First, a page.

Researchers have delved into the ancient past to discover when romantic kissing likely originated and the pathogens, such as the herpes simplex virus, that have followed the practice from then until now.
Troels Pank Arbøll and Sophie Lund Rasmussen examined cuneiform writings from Mesopotamia, modern-day Iraq and Syria, looking for references to kissing.
The pair differentiate between two types of kiss: the “friendly-parental” kiss and the “romantic-sexual” kiss. The former is the kind of kiss a mother gives her child when she drops them off at school and, say the researchers, is seen in humans across time periods and the world. The second is not culturally universal. It’s thought that the sexy smooch evolved as a way of evaluating a potential mate through chemical cues communicated in saliva or breath, eventually leading to the sexual act.
Recent studies have suggested that the first known record of romantic kissing is on a Bronze Age manuscript from India, tentatively dated to 1,500 BCE. Arbøll and Rasmussen disagree, based on what they found in their study of Mesopotamian writing.
Cuneiform writing was first developed in Mesopotamia by the ancient Sumerians around 3,500 BCE. The researchers found references to kissing in texts dating from 2,500 BCE onwards. In the earliest Sumerian texts, kissing and sex often were described together.
Arbøll and Rasmussen found clear examples demonstrating that kissing was a part of romantic intimacy, whether the people doing the kissing were married or unmarried. They point to two examples featured in texts from around 1,800 BCE. In one, a married woman is almost led astray by a kiss from a man. In the other, an unmarried woman swears to avoid kissing and sexual relations with a specific man.
In addition to examining the history of kissing, Arbøll and Rasmussen also looked at the act’s unintended role in spreading oral disease. Once again, they turned to cuneiform texts in search of references to disease, aided by paleogenomics.
The advent of paleogenomics, the reconstruction and analysis of genomic information in our ancestors, has enabled the detection of herpes simplex virus 1 (HSV-1), Epstein-Barr virus, and human parvovirus B19 in ancient human remains. A 2022 study found that ancient HSV-1 genomes – that’s the virus that causes cold sores – were present on the teeth of human skeletons dating from 253 to 1,700 BCE.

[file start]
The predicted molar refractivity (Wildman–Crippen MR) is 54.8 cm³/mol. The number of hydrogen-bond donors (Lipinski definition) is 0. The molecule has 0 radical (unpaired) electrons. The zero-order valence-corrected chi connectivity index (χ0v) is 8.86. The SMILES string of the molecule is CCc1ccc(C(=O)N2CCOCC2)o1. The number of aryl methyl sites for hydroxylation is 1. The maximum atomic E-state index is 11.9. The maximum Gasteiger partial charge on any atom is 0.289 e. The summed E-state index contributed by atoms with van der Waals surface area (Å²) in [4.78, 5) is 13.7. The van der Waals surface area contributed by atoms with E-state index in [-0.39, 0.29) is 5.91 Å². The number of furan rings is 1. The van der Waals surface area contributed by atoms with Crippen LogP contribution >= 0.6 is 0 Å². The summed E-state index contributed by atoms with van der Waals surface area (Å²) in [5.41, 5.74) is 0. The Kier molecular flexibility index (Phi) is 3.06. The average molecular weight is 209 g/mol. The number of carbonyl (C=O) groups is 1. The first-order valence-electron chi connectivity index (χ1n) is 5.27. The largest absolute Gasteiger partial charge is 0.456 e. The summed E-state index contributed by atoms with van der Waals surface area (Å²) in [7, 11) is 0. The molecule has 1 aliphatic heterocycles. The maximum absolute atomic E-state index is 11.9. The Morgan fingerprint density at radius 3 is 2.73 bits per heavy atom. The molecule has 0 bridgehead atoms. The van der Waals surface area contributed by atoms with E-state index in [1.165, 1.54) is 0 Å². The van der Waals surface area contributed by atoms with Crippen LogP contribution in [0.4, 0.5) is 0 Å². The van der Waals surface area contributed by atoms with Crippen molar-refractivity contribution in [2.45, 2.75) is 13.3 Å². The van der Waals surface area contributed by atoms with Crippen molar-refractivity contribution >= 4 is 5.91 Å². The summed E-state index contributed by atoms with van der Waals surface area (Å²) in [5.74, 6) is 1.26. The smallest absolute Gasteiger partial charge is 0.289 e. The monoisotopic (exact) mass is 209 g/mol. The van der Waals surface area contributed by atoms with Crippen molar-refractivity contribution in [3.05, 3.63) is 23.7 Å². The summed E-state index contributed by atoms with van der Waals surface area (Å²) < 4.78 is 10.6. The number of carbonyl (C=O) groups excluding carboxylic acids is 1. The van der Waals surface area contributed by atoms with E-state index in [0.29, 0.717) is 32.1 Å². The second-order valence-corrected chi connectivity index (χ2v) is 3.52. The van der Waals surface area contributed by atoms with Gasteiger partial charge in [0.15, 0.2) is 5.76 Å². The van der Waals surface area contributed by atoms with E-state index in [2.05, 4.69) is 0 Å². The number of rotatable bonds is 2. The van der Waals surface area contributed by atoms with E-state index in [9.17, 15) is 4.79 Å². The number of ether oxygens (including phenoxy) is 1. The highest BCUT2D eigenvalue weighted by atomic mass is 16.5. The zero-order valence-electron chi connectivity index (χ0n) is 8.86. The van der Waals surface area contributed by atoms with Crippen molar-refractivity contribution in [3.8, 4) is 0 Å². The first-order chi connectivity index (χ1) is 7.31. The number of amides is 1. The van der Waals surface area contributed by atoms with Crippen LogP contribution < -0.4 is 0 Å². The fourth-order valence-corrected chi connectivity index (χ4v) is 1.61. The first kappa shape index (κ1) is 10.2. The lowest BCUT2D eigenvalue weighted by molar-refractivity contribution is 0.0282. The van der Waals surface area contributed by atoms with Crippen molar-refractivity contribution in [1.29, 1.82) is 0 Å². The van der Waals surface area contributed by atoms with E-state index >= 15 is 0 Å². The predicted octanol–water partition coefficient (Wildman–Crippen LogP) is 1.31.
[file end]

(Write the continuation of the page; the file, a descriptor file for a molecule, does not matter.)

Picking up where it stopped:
The researchers found references in the ancient texts to a disease called bu’šānu, which resembles HSV-1 infection. The main similarity is the symptom that accompanied the disease, bubu’tu, which might be interpreted as “vesicle.” Vesicles are thin-walled sacs filled with fluid and, when found in or around the mouth, are a hallmark of HSV-1 infection.
The researchers say that their study of cuneiform texts reveals that kissing was happening far earlier, and in a far wider geographical area, than was first thought.
“The sources from ancient Mesopotamia suggest that kissing in relation to sex, family, and friendship was an ordinary part of everyday life in central parts of the ancient Middle East from the late 3rd millennium BCE onward,” said the researchers. “Furthermore, the sources from Mesopotamia show that the romantic-sexual kiss was known far earlier, and in a wider geographical area, than the references from India dated to 1,500 BCE, which stands in contrast to previous observations about the history of kissing.”
They also say that kissing and oral disease have long been associated.
“Evidence indicates that kissing was a common practice in ancient times, potentially representing a constant influence on the spread of orally transmitted microbes, such as HSV-1,” the researchers said. “It therefore seems unlikely that kissing would have arisen as an immediate behavioral adaptation in other contemporary societies, which inadvertently accelerated disease transmission.”
The study was published in the journal Science.
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